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Don't bother Braving the Storm
on 25 November 2011
It is with a heavy heart I have to say this was probably one of the worst and most disappointing novels I have ever read, and this is from someone who will occasionally by a book because the cover is shiny. There's is very little to recommend it on other than to say that it didn't take me long to read and at least it completes the story arc begun in the previous books of this series.
The main reason for the `worst' opinion is I'm not entirely sure one could class it as a novel in the conventional sense. It's structured like the storyboard to a novel, the notes an author might leave for his more talented co-writer to flesh out. I have a strong suspicion this series was meant to be far larger, as nothing else would justify the release was is essentially the cliff notes for potential books one would send to an editor or at least stick to an 'ideas' board in an office. There's nothing one normally associates with a novel, no character development, few action sequences, no overriding central plot (apart a vague "we're at war") and indeed no real feeling of the context (a gritty interstellar war) within whith the book is set. There are hints of such things, Archer dealing with his reputation following the events of "Kobayashi Maru", loss of various colonies and battles etc, but these are not elaborated on in-text. Any development happens `off screen' as it were, with the reader being rather clumsily informed about them through pieces of dialogue. I was disappointed with the previous books as Martin seems to avoid writing action sequences; for this book he has included coherent plots and character development to his aversions.
The book is also perhaps even more disappointing as a piece of Star Trek canon. It goes without saying I bought this as I am a Star Trek fan and anyone reading this review has, I'd imagine, searched for this book for the same reason. The Romulan War and the birth of the Federation have been massive parts of ST history that until now have been left untouched and... That's it?. For example, The Battle of Cheron (oft mentioned, never elaborated) should have been an epic confrontation that explains Romulan animosity even 200 years later, and that's the best Martin could do? To say why would give away spoilers but, while I know all fans have their own vision of "how things should have been done", I don't think I've been more disappointed since Darth Vader was revealed to be a whiney emo kid with mother issues.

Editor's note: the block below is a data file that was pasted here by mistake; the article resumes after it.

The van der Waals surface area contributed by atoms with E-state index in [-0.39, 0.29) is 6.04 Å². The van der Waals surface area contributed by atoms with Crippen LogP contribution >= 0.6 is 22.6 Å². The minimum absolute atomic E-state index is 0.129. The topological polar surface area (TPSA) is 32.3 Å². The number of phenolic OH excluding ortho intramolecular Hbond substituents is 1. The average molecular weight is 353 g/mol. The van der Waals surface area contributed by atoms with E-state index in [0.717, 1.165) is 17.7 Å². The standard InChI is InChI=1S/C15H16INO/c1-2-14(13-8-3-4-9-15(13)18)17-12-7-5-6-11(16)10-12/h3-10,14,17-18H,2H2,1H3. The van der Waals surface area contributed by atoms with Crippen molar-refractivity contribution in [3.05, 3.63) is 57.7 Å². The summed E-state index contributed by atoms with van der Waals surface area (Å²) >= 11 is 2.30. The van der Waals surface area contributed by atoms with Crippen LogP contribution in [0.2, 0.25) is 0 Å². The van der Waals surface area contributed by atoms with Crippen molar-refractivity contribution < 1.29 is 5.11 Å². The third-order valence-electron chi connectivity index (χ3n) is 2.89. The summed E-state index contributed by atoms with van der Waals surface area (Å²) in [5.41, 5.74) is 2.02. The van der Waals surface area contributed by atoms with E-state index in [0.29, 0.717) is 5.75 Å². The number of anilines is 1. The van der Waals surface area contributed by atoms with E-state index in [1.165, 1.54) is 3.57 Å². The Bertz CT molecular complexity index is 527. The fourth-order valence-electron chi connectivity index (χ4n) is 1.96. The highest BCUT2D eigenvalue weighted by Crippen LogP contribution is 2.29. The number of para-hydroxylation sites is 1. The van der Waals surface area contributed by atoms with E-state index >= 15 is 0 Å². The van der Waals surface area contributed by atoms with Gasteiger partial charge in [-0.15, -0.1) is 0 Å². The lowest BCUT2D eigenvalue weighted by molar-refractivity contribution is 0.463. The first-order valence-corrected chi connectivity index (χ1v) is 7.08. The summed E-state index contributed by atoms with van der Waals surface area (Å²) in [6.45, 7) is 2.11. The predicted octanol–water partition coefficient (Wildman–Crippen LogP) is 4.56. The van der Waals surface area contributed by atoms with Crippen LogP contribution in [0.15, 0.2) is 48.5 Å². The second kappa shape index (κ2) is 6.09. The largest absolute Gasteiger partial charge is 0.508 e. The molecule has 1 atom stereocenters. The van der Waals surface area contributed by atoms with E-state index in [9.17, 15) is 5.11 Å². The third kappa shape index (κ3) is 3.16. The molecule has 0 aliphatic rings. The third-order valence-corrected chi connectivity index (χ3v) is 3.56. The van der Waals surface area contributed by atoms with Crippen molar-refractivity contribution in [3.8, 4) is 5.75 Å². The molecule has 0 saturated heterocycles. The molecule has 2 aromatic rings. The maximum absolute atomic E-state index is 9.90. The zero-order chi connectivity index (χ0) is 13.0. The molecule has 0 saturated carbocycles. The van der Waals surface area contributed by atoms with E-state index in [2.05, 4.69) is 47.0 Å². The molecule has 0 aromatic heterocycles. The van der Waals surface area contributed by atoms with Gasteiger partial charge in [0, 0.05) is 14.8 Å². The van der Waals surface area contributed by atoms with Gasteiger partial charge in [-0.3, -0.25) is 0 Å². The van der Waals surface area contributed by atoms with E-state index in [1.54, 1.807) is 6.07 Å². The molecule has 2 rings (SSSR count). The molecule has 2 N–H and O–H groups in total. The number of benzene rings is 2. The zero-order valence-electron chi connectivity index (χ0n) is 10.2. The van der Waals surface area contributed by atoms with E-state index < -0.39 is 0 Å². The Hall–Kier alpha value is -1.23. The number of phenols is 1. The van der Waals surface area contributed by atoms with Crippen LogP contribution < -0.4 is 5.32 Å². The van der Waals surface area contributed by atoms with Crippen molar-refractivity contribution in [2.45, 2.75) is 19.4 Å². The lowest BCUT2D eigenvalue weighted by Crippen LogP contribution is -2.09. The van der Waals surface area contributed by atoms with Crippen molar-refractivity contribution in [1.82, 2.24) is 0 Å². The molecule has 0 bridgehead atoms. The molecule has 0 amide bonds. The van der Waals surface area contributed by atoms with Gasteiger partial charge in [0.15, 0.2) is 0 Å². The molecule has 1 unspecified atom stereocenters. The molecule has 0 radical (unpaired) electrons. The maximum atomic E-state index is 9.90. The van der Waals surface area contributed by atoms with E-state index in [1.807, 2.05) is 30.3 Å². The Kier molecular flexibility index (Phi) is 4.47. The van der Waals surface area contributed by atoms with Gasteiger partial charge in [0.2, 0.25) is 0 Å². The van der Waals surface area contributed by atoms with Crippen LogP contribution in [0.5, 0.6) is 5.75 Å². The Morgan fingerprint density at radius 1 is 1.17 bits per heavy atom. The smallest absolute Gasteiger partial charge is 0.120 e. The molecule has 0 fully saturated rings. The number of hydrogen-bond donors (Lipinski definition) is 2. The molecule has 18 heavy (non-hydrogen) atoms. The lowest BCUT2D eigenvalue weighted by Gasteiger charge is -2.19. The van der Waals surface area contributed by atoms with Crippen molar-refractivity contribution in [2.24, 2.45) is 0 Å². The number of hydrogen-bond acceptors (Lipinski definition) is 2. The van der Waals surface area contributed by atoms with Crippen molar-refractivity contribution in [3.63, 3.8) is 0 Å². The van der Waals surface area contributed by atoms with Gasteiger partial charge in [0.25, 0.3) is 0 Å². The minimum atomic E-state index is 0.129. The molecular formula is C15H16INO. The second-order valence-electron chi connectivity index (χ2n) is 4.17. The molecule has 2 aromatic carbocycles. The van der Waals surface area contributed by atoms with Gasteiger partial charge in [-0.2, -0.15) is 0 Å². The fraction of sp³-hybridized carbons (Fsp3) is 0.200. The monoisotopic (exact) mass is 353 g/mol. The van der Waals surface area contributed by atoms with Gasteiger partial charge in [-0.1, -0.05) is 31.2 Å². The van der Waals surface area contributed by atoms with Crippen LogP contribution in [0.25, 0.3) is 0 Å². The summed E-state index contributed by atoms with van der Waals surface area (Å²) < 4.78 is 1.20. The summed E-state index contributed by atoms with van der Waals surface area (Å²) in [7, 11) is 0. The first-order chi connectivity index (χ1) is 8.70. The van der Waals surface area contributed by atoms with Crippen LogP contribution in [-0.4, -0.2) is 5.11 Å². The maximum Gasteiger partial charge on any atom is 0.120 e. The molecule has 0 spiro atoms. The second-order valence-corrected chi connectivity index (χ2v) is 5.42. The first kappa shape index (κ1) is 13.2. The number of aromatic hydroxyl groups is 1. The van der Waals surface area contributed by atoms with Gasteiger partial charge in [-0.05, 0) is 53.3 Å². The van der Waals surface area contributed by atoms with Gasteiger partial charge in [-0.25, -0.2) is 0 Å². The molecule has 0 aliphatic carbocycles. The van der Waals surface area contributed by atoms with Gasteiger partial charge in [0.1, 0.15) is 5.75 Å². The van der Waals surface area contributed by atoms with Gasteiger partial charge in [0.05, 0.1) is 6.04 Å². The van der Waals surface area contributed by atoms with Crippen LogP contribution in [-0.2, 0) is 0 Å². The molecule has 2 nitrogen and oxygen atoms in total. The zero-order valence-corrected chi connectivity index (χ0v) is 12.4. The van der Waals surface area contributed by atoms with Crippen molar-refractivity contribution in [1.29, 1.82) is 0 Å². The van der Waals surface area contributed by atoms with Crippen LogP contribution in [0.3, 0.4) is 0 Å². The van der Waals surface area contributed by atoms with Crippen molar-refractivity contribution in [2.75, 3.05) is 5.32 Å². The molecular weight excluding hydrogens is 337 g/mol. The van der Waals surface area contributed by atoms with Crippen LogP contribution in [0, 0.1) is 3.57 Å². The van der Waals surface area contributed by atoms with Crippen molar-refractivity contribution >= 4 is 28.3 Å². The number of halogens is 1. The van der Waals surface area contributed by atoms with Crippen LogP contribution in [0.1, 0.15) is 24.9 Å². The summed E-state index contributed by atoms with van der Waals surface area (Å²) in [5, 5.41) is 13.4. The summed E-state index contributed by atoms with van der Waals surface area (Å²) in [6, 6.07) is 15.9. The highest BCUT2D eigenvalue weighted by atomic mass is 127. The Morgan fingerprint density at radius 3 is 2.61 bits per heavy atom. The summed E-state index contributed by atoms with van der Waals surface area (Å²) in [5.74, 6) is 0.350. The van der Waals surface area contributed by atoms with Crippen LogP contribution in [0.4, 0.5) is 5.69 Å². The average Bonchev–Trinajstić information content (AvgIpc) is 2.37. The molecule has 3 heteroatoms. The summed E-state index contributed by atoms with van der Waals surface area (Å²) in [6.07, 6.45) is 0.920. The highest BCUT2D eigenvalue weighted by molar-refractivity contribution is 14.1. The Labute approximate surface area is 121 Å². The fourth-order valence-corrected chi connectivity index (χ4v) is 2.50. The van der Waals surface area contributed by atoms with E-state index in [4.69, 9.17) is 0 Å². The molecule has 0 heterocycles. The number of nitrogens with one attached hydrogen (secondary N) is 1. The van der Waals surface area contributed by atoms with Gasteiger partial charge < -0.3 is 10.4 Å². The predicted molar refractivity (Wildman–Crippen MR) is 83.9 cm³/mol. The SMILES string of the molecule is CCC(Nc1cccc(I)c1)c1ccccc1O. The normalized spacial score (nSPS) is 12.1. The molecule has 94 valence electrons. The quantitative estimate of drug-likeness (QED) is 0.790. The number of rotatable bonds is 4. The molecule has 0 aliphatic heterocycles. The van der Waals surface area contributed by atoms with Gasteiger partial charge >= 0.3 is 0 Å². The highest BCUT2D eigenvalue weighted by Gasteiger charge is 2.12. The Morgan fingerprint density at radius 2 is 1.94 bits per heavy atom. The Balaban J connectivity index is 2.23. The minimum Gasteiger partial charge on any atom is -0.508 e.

Again, much of this stems from the structure. I doubt it will give anything away to say the Federation is founded at the end of the book, but this sentence is about as many words as Martin devotes to explaining how it came about. Given the "earth stands alone" nature of the past few novels, a little more detail would have been nice. As for the war itself, the Romulans we know are careful and manipulative, but such Machiavellian plans are impossible to develop with such a disjointed narrative. Martin therefore relies on increasingly insane super villain-esque events to inject the story with a bit of drama and tension, yet given all these threats are introduced and resolved in a half dozen pages, they fail to do even this. While it is no doubt hard to write a compelling story that can fit seamlessly into a detailed existing universe, many authors have done so without resorting to events so extreme others (in universe that is) would definitely have mentioned at some point when referencing the war.
To Brave the Storm is disappointing as both a Star Trek book and a general piece of science fiction. I would advise buying this only if you think that vague sense of closure that comes from seeing something to the end is worth the £4 price tag.